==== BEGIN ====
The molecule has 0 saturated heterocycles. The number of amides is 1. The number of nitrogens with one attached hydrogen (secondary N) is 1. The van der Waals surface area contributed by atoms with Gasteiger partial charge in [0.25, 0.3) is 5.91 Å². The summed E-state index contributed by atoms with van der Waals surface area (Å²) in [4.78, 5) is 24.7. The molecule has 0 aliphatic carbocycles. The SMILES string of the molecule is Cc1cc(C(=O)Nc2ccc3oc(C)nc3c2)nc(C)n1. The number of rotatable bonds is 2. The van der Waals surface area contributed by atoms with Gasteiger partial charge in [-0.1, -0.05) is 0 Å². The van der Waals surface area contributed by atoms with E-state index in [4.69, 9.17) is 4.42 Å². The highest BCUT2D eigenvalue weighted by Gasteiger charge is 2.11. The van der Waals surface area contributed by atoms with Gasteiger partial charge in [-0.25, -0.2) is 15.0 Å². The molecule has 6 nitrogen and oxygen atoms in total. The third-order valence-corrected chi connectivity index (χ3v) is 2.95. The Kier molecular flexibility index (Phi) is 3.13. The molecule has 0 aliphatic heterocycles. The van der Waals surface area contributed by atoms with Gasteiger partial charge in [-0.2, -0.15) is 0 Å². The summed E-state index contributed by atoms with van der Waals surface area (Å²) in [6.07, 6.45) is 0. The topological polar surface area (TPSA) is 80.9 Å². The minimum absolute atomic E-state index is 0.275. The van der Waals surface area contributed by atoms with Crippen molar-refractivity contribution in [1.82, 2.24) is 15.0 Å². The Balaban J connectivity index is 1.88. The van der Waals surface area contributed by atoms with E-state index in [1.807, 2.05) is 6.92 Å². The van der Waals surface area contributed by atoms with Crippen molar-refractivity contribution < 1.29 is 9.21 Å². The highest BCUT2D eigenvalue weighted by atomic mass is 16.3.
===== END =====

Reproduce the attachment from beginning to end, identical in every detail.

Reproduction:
The molecule has 0 saturated heterocycles. The number of amides is 1. The number of nitrogens with one attached hydrogen (secondary N) is 1. The van der Waals surface area contributed by atoms with Gasteiger partial charge in [0.25, 0.3) is 5.91 Å². The summed E-state index contributed by atoms with van der Waals surface area (Å²) in [4.78, 5) is 24.7. The molecule has 0 aliphatic carbocycles. The SMILES string of the molecule is Cc1cc(C(=O)Nc2ccc3oc(C)nc3c2)nc(C)n1. The number of rotatable bonds is 2. The van der Waals surface area contributed by atoms with Gasteiger partial charge in [-0.1, -0.05) is 0 Å². The van der Waals surface area contributed by atoms with E-state index in [4.69, 9.17) is 4.42 Å². The highest BCUT2D eigenvalue weighted by Gasteiger charge is 2.11. The van der Waals surface area contributed by atoms with Gasteiger partial charge in [-0.25, -0.2) is 15.0 Å². The molecule has 6 nitrogen and oxygen atoms in total. The third-order valence-corrected chi connectivity index (χ3v) is 2.95. The Kier molecular flexibility index (Phi) is 3.13. The molecule has 0 aliphatic heterocycles. The van der Waals surface area contributed by atoms with Gasteiger partial charge in [-0.2, -0.15) is 0 Å². The summed E-state index contributed by atoms with van der Waals surface area (Å²) in [6.07, 6.45) is 0. The topological polar surface area (TPSA) is 80.9 Å². The minimum absolute atomic E-state index is 0.275. The van der Waals surface area contributed by atoms with Crippen molar-refractivity contribution in [1.82, 2.24) is 15.0 Å². The Balaban J connectivity index is 1.88. The van der Waals surface area contributed by atoms with E-state index in [1.807, 2.05) is 6.92 Å². The van der Waals surface area contributed by atoms with Crippen molar-refractivity contribution < 1.29 is 9.21 Å². The highest BCUT2D eigenvalue weighted by atomic mass is 16.3.